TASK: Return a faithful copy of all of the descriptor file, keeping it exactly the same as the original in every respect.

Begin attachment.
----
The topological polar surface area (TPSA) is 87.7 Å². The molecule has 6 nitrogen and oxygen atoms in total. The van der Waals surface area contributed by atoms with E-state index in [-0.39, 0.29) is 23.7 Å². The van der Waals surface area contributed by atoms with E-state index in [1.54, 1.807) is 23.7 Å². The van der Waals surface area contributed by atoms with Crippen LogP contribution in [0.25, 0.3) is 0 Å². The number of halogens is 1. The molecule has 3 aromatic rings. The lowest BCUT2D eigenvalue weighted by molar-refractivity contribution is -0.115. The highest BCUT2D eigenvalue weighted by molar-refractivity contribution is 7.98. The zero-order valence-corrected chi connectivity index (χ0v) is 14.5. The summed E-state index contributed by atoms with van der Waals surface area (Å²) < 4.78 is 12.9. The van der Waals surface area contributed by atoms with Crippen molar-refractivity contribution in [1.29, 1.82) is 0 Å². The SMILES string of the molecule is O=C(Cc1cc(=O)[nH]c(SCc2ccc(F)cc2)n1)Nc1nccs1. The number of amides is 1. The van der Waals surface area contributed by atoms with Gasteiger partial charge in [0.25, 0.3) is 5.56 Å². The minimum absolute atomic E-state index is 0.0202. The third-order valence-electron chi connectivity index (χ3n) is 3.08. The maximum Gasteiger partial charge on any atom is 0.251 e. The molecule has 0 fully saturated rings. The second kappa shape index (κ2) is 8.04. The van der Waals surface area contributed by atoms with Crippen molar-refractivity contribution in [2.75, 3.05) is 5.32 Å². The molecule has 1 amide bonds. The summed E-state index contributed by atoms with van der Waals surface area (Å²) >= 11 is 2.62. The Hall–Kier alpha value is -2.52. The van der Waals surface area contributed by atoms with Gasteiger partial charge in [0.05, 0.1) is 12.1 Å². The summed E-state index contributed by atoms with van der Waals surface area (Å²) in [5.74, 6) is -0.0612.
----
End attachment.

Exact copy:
The topological polar surface area (TPSA) is 87.7 Å². The molecule has 6 nitrogen and oxygen atoms in total. The van der Waals surface area contributed by atoms with E-state index in [-0.39, 0.29) is 23.7 Å². The van der Waals surface area contributed by atoms with E-state index in [1.54, 1.807) is 23.7 Å². The van der Waals surface area contributed by atoms with Crippen LogP contribution in [0.25, 0.3) is 0 Å². The number of halogens is 1. The molecule has 3 aromatic rings. The lowest BCUT2D eigenvalue weighted by molar-refractivity contribution is -0.115. The highest BCUT2D eigenvalue weighted by molar-refractivity contribution is 7.98. The zero-order valence-corrected chi connectivity index (χ0v) is 14.5. The summed E-state index contributed by atoms with van der Waals surface area (Å²) < 4.78 is 12.9. The van der Waals surface area contributed by atoms with Crippen molar-refractivity contribution in [1.29, 1.82) is 0 Å². The SMILES string of the molecule is O=C(Cc1cc(=O)[nH]c(SCc2ccc(F)cc2)n1)Nc1nccs1. The number of amides is 1. The van der Waals surface area contributed by atoms with Gasteiger partial charge in [0.25, 0.3) is 5.56 Å². The minimum absolute atomic E-state index is 0.0202. The third-order valence-electron chi connectivity index (χ3n) is 3.08. The maximum Gasteiger partial charge on any atom is 0.251 e. The molecule has 0 fully saturated rings. The second kappa shape index (κ2) is 8.04. The van der Waals surface area contributed by atoms with Crippen molar-refractivity contribution in [2.75, 3.05) is 5.32 Å². The molecule has 1 amide bonds. The summed E-state index contributed by atoms with van der Waals surface area (Å²) >= 11 is 2.62. The Hall–Kier alpha value is -2.52. The van der Waals surface area contributed by atoms with Gasteiger partial charge in [0.05, 0.1) is 12.1 Å². The summed E-state index contributed by atoms with van der Waals surface area (Å²) in [5.74, 6) is -0.0612.